Saturday 21 September 2019

Government response to feud 'sadly lacking' from start: senator

Ged Nash: The senator said not enough was done early enough. Picture: Tom Burke
Ged Nash: The senator said not enough was done early enough. Picture: Tom Burke
Cormac McQuinn

Cormac McQuinn

The Government has been accused of "not doing enough, early enough" to crack down on the Drogheda gang feud.

The claim was made by Senator Ged Nash who argued that the gang war was raging for months before extra Garda resources were deployed to the town. It comes after Keith Branigan (30) was gunned down near Clogherhead, Co Louth, on Tuesday.

Mr Nash said there's "enormous fear" of further violence and intimidation in Drogheda and has called for a response comparable to the one that tackled Limerick's gang war a decade ago.

He claimed that the Government response was "sadly lacking" until a "brazen daylight gun attack" in April. This prompted extra Garda resources to be deployed.

Justice Minister Charlie Flanagan visited the town to reassure residents the conduct of a "small number of thugs will not be tolerated". Garda Commissioner Drew Harris said at the time gardaí were determined to end the violence.

Mr Nash pointed out that the feud kicked off in July 2018 and claimed gardaí were "seriously under-resourced in terms of personnel and vehicles" until April.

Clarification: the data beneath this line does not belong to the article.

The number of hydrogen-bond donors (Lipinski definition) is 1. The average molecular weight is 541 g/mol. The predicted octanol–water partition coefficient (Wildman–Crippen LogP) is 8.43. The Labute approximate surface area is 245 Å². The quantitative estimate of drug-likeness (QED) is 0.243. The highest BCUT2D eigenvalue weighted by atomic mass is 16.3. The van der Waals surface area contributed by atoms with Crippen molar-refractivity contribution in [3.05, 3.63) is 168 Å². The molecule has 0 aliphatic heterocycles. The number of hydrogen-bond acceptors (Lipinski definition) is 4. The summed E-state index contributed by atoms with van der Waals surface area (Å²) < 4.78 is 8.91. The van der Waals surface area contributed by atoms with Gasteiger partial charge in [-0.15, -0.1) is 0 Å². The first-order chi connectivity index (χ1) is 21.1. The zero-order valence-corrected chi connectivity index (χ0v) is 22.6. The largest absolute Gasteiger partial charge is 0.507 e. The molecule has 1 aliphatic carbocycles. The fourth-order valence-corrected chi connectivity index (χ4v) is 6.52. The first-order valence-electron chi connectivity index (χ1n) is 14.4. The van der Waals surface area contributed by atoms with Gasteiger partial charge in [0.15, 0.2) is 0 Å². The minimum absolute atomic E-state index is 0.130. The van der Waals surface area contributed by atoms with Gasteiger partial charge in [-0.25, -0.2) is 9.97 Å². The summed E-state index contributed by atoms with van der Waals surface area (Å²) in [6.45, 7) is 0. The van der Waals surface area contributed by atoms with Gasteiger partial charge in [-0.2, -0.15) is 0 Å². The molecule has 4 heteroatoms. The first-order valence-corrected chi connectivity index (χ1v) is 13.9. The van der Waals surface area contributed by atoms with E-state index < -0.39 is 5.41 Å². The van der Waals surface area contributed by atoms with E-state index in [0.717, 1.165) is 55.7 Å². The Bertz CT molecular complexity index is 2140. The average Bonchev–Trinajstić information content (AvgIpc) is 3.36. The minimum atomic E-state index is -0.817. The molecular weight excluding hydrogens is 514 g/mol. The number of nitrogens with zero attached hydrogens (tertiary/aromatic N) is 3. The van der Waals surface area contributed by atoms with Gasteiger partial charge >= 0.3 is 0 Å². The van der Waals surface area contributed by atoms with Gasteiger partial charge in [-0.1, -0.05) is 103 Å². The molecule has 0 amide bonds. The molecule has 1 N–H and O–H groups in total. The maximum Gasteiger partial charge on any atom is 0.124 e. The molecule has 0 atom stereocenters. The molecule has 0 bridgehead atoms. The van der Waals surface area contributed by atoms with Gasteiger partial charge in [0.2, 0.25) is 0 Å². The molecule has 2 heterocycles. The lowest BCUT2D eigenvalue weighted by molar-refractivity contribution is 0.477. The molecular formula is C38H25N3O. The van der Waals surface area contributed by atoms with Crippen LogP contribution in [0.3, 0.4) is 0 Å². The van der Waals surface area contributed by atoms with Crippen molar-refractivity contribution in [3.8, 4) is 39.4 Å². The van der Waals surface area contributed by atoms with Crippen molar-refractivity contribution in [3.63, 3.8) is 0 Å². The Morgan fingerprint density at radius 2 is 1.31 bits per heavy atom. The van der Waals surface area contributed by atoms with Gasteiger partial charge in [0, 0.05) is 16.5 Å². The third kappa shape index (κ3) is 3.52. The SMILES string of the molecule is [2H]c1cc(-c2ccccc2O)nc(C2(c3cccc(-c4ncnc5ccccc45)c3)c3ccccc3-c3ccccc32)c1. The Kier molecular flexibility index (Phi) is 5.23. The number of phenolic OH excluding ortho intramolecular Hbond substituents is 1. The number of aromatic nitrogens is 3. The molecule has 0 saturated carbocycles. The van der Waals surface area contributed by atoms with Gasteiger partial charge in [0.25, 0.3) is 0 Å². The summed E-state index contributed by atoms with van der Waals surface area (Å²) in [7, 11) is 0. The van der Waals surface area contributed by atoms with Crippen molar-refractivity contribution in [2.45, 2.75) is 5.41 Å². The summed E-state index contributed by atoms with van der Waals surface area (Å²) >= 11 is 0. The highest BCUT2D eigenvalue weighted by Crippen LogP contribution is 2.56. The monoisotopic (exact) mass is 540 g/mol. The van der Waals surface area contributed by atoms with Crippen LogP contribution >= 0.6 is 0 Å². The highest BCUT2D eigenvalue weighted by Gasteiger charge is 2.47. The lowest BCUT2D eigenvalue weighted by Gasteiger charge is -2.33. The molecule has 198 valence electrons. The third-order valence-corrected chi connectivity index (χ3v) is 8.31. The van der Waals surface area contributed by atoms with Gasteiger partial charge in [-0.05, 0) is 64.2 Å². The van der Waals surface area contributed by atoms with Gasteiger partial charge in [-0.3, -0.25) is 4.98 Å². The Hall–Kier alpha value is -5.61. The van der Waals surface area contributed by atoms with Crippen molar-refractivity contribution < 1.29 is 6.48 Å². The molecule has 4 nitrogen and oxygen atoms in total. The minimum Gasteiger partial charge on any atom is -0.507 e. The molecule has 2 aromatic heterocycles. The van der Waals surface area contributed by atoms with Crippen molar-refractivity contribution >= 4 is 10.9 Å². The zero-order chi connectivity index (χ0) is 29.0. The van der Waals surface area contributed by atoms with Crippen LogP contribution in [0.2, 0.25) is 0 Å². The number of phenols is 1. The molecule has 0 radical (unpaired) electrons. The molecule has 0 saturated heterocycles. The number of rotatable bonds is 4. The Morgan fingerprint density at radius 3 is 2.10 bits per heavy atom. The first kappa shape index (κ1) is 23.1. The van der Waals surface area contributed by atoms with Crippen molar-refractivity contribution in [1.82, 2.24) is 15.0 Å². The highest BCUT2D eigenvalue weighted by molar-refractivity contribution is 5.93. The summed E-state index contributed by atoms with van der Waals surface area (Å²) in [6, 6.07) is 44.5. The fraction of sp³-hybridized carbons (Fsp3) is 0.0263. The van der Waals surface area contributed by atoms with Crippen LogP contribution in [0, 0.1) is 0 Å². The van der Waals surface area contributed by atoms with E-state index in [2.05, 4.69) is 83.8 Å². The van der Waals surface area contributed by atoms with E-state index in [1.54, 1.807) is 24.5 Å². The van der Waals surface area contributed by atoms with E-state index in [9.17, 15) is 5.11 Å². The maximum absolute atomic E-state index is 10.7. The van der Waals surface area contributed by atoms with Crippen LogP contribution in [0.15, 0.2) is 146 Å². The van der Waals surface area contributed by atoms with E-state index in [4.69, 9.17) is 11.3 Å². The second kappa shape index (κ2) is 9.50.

According to Mr Nash, the Government "didn't do enough, early enough". He said Mr Flanagan "can't have it both ways" in appearing alongside Mr Harris in Drogheda while also arguing that the deployment of resources is a matter for gardaí.

Last night, the Department of Justice said Mr Flanagan is continuing to monitor the situation in Louth "very closely".

He is said to be "determined to ensure An Garda Síochána has all the necessary resources needed to bring those involved in criminality to justice as soon as possible".

It said that the Garda Commissioner has deployed an extra 150 gardaí to the region and the operation to tackle the feud involves "high-visibility patrols and checkpoints" and initiatives like covert policing.

It said the additional resources come at a time of "record investment" in the force, which has a budget of €1.76bn this year.

Irish Independent

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